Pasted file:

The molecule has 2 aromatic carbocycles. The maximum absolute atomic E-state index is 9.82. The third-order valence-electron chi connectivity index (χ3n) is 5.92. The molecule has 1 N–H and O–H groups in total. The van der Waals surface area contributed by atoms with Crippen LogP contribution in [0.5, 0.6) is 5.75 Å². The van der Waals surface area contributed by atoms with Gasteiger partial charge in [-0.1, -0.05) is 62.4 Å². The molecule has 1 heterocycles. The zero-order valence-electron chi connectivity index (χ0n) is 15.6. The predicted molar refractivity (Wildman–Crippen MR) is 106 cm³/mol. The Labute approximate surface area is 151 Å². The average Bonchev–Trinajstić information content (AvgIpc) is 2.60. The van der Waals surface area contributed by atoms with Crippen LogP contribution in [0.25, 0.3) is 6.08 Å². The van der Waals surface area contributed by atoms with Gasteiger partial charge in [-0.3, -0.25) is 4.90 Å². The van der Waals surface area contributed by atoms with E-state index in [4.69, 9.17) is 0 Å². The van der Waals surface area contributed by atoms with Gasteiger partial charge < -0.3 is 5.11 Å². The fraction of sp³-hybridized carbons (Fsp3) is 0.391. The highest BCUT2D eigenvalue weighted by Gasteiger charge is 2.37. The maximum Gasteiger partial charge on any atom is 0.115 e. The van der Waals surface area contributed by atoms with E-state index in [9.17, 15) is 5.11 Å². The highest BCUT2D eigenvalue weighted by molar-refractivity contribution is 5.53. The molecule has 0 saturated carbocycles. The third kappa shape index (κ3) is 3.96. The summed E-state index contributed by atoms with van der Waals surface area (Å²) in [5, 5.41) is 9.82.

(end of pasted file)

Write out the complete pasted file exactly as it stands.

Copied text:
The molecule has 2 aromatic carbocycles. The maximum absolute atomic E-state index is 9.82. The third-order valence-electron chi connectivity index (χ3n) is 5.92. The molecule has 1 N–H and O–H groups in total. The van der Waals surface area contributed by atoms with Crippen LogP contribution in [0.5, 0.6) is 5.75 Å². The van der Waals surface area contributed by atoms with Gasteiger partial charge in [-0.1, -0.05) is 62.4 Å². The molecule has 1 heterocycles. The zero-order valence-electron chi connectivity index (χ0n) is 15.6. The predicted molar refractivity (Wildman–Crippen MR) is 106 cm³/mol. The Labute approximate surface area is 151 Å². The average Bonchev–Trinajstić information content (AvgIpc) is 2.60. The van der Waals surface area contributed by atoms with Crippen LogP contribution in [0.25, 0.3) is 6.08 Å². The van der Waals surface area contributed by atoms with Gasteiger partial charge in [-0.3, -0.25) is 4.90 Å². The van der Waals surface area contributed by atoms with E-state index in [4.69, 9.17) is 0 Å². The van der Waals surface area contributed by atoms with Gasteiger partial charge < -0.3 is 5.11 Å². The fraction of sp³-hybridized carbons (Fsp3) is 0.391. The highest BCUT2D eigenvalue weighted by Gasteiger charge is 2.37. The maximum Gasteiger partial charge on any atom is 0.115 e. The van der Waals surface area contributed by atoms with E-state index in [9.17, 15) is 5.11 Å². The highest BCUT2D eigenvalue weighted by molar-refractivity contribution is 5.53. The molecule has 0 saturated carbocycles. The third kappa shape index (κ3) is 3.96. The summed E-state index contributed by atoms with van der Waals surface area (Å²) in [5, 5.41) is 9.82.